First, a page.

Texas Legislature Update: Chapter 313 And Texas Wind Production

Source: Texas A&M AgriLife Research and Extension Center

This week, the Texas Senate will likely debate House Bill (HB) 3390, introduced by Representative Harvey Hilderbran and sponsored by Senator Bob Deuell.  This bill, which passed in the House and out of the Economic Development Senate Committee on May 14th, reauthorizes Chapter 313 of the Texas Tax Code – commonly known as the Texas Economic Development Act.  Chapter 313 is an economic development program that allows companies to apply for a temporary reduction in property taxes in exchange for a major capital investment commitment.

Chapter 313 has helped put Texans to work and grow rural economies.  Wind energy is among the industries that take advantage of this program and, in the process, has attracted around $24 billion in wind energy investments to 56 counties throughout the lone star state – $15 billion of which was a direct result of Chapter 313.  Wind energy projects create new jobs and employ meteorologists, surveyors, structural engineers, assembly workers, electrical workers, construction workers, lawyers, bankers, technicians and local service jobs associated with increased growth.

However, Chapter 313 is set to expire in 2014. If the Texas Senate does not renew this crucial bill as is (with renewable energy projects included), then the state stands to lose its competitive advantage in attracting wind and solar development to the state – potentially losing projects to the 34 other states offering clean energy incentives.  Some states don’t impose a property tax on wind projects at all.

Furthermore, including renewables in Chapter 313 helps growing school districts’ tax bases, which benefit from the substantial investment that wind energy projects bring to their communities.  The expected 30+ year life span of these projects makes them lucrative municipal assets.  Additionally, landowners in rural Texas receive lease payments for each turbine installed on their property.  These infusions of capital help farmers and ranchers support their land, particularly during times of extreme drought.  95 percent of land used for wind turbines can still be used for agricultural purposes, allowing farmers and ranchers to benefit from a second harvest – of wind.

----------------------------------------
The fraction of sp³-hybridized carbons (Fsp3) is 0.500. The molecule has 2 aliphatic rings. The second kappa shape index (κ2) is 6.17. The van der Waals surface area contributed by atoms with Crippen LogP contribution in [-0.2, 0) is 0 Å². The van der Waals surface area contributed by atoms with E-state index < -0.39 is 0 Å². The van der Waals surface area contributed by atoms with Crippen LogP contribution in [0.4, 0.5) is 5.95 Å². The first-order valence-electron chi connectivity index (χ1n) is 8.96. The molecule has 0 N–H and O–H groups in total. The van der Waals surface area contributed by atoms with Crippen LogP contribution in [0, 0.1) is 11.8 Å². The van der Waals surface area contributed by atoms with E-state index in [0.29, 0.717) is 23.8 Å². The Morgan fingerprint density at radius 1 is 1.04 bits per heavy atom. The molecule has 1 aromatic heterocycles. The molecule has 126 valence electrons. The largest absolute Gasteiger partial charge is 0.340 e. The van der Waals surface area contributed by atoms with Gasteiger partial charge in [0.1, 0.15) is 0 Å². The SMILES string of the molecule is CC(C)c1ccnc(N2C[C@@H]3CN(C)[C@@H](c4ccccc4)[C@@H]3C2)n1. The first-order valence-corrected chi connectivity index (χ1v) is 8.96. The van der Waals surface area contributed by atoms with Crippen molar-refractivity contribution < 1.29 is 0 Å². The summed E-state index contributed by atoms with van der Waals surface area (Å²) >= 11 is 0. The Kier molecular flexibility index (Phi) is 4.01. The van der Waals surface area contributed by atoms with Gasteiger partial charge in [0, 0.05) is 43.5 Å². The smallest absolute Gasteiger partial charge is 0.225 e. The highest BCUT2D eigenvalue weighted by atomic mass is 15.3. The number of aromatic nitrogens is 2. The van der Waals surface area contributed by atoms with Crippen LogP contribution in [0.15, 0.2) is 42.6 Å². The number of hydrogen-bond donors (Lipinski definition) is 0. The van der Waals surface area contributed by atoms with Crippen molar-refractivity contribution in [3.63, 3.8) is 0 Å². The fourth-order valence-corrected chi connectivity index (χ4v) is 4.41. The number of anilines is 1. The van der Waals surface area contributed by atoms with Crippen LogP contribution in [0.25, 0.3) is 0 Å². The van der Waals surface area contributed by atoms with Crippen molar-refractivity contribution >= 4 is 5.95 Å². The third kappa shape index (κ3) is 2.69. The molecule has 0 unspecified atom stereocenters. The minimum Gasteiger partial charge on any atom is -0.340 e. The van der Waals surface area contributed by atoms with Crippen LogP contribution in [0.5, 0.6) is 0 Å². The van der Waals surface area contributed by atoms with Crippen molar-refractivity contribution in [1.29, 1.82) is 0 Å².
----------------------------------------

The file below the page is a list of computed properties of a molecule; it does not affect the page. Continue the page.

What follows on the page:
Another aspect unique to wind and solar projects is their long, durable life spans. One of the rules of Chapter 313 requires companies who are developing projects to stay in the communities for three years following the limitation period, meaning the life of the contract.  Unlike some other types of development, wind energy and large-scale solar projects are committed for the long haul. The upfront investment is substantial and the large wind turbines and ground-mounted solar arrays are not easy to move.  For taxpayers in Texas, this guarantees long-term benefits for both the state and local communities.

Opponents to clean energy’s continued inclusion in Chapter 313 have attacked the number of jobs created by the industry.  The program reports are misleadingly low because they only count direct jobs created by the participating companies – whereas large-scale wind and solar projects also create indirect jobs from contracted construction, maintenance and operations.  Because they can’t meet Chapter 313’s direct job creation requirement, wind and solar companies typically seek a waiver from the job creation requirement, which local school boards approve.  Now, critics want to move control of these waivers to the Comptroller’s office, and out of local control.  This move concerns those who may be wary of potential political agendas of state agencies in Texas.

While improvement to this waiver process is welcomed, with even the Wind Coalition stating that they support “other changes that would add some state oversight to ensure taxpayers are getting a good deal and that the program is incentivizing projects that would not come to Texas otherwise,” we are concerned that these attacks by critics are designed to unfairly target wind for exclusion by anti-renewable groups with an ideological motive.

Renewable energy needs to remain, as it currently reads, in Chapter 313 with local control maintained when job waivers are considered.  As Chapter 313 is reviewed, we encourage Texas Senators to support clean energy – which is spurring economic development, creating jobs and helping Texas further its leadership position in the multi-trillion dollar clean energy economy.

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2 Comments

  1. Posted May 17, 2013 at 7:08 am | Permalink

    Many thanks for this valuable information about legislation and wind production! Good to know. I think that it's right to offer landowners in rural Texas lease payments for each turbine installed on their property. And I fully agree that these infusions of capital help farmers and ranchers support their land and pay their property taxes.

  2. Jeff
    Posted May 17, 2013 at 1:37 pm | Permalink

    Lieutenant Governor David Dewhurst is proposing removing renewable energy from the Chapter 313 program. If you support wind/solar energy development in Texas, please act today by calling your State Senator, Governor Rick Perry, and Lieutenant Governor Dewhurst. Tell them to keep wind viable as an water-free, zero-emission energy source and a terrific economic development tool for rural Texas. Contact information available at http://www.capitol.state.tx.us.

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    Project Manager
    Marita is a project manager for EDF’s US Climate and Energy Program, working on issues in Texas such as smart grid development, renewables, demand response, and policy involving the Public Utilities Commission (PUC) and the Electric Reliability Council of Texas (ERCOT).

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